© SATRA Technology Centre. Reproduction is not permitted in any form without prior written permission from SATRA.
An introduction to REACH
It is important to understand how the European REACH legislation on chemicals can affect companies throughout the supply chain.
The European Regulation on the Registration, Evaluation, Authorisation (and restriction) of Chemicals (1907/2006) – commonly referred to by the acronym ‘REACH’ – was originally published in December 2006 and has superseded a number of European directives on management and the use of chemicals. The adoption of the regulation was not limited to the European Union (EU), as it was also taken up by three countries outside the EU (Iceland, Liechtenstein and Norway). This larger organisation is known as the European Economic Area (EEA).
The regulation fundamentally changed the way that chemicals were regulated in the region. Prior to the introduction of REACH, suppliers of chemicals (particularly those placed on the market before the introduction in 1981 of a more rigorous approval procedure), would be subject to decisions taken by the EU to restrict the most harmful chemicals. These decisions were based on scientific assessment of substances, where concerns had been raised by academic studies. The result was a fairly slow rate of restrictions, which did not always satisfy the demands of environmental and consumer pressure groups.
With the launch of REACH, this principle was significantly changed, effectively meaning that chemical manufacturers and importers had to demonstrate to the regulators that the substances they supplied did not pose unacceptable risks to human health or the environment.
It is important for each organisation to identify its role within the REACH process in order to determine what actions it would need to take. There are four major categories, and it is possible for any organisation to be more than one. Some larger organisations may have responsibilities under all four:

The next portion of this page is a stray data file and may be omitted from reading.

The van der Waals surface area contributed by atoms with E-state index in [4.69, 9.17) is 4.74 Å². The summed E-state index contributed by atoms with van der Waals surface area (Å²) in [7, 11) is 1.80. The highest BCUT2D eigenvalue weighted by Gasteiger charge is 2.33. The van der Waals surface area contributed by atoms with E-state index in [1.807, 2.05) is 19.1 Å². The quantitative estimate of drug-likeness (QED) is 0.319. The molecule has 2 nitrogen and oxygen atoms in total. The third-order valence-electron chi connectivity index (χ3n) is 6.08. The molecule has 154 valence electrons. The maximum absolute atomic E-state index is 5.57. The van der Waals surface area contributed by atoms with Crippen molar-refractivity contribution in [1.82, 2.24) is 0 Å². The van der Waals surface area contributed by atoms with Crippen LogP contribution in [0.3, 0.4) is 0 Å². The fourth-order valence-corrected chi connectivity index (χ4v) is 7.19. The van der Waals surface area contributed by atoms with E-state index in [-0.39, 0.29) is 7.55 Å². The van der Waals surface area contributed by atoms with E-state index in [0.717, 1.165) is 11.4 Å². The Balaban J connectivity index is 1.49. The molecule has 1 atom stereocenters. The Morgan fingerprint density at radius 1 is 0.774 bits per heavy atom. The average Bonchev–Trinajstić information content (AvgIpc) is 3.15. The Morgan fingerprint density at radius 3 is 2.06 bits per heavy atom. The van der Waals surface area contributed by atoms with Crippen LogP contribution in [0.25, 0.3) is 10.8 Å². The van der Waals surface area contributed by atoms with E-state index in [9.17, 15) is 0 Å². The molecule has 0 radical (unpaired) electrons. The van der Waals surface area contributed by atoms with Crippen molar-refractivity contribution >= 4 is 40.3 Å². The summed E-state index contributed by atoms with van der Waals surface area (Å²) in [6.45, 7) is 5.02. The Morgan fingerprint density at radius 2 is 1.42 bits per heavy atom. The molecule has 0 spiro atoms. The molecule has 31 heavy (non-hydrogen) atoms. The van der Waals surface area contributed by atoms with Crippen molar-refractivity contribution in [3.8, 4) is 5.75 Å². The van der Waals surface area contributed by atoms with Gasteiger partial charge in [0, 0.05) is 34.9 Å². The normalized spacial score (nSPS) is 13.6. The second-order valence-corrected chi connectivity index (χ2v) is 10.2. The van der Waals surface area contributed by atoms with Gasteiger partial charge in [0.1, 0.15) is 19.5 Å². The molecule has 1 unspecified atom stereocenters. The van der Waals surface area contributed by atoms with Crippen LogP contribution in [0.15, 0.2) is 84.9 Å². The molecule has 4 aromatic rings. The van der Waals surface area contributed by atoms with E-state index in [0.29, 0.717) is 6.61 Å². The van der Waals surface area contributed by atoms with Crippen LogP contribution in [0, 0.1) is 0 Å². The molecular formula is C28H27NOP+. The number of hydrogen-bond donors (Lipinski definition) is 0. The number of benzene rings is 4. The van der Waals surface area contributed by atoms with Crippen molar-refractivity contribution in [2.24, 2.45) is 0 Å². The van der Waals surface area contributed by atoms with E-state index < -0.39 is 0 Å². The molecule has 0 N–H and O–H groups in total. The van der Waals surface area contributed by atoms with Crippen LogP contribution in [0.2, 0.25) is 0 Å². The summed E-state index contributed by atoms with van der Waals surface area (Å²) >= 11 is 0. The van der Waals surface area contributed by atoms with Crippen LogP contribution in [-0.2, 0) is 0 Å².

- chemical manufacturer or importer: Any company manufacturing chemicals in Europe (which are prepared from raw ingredients – whether mineral or organic), or importing chemicals into Europe, will need to register each chemical it manufactures or imports. For the purposes of REACH, an importer of a chemical has the same obligations as that of a manufacturer.
- supplier of preparations: A ‘preparation’ is a mixture of chemicals. In the case of a preparation, each individual chemical present should be registered separately. Examples of preparations could include waterproofing sprays, cleaners and leather polishes. Any substance that is supplied in quantities of one tonne per annum or greater by a single company will require registration, if present as an individual chemical or as part of a preparation.
- downstream users: Chemicals and preparations can be used to make products. During this process, the workers in factories that use these are referred to as ‘downstream users’. REACH requires detailed information on the exposure of downstream users to be available as part of the registration process. Therefore, chemical suppliers need to understand how their products are being used by their industrial customers, in order for them to supply relevant and accurate information.
- suppliers of articles: This category is for the companies that are producing physical products or materials in the EU, or importing them into the EU. It includes footwear and other consumer goods, as well as tanned leathers, finished textile clothes and components. There is no need to register, but there are two distinct sets of requirements that apply to substances in articles. In REACH, these are covered by Annex XVII (mandatory restrictions) and the Candidate List of Substances of Very High Concern (SVHCs).
How can we help?
15 PER CENT DISCOUNT ON FIRST SATRA TEST - please click here.
SATRA can help you to understand the requirements of REACH for your product or role in the industry. We can also offer training, consultancy and testing – please email email@example.com for full information.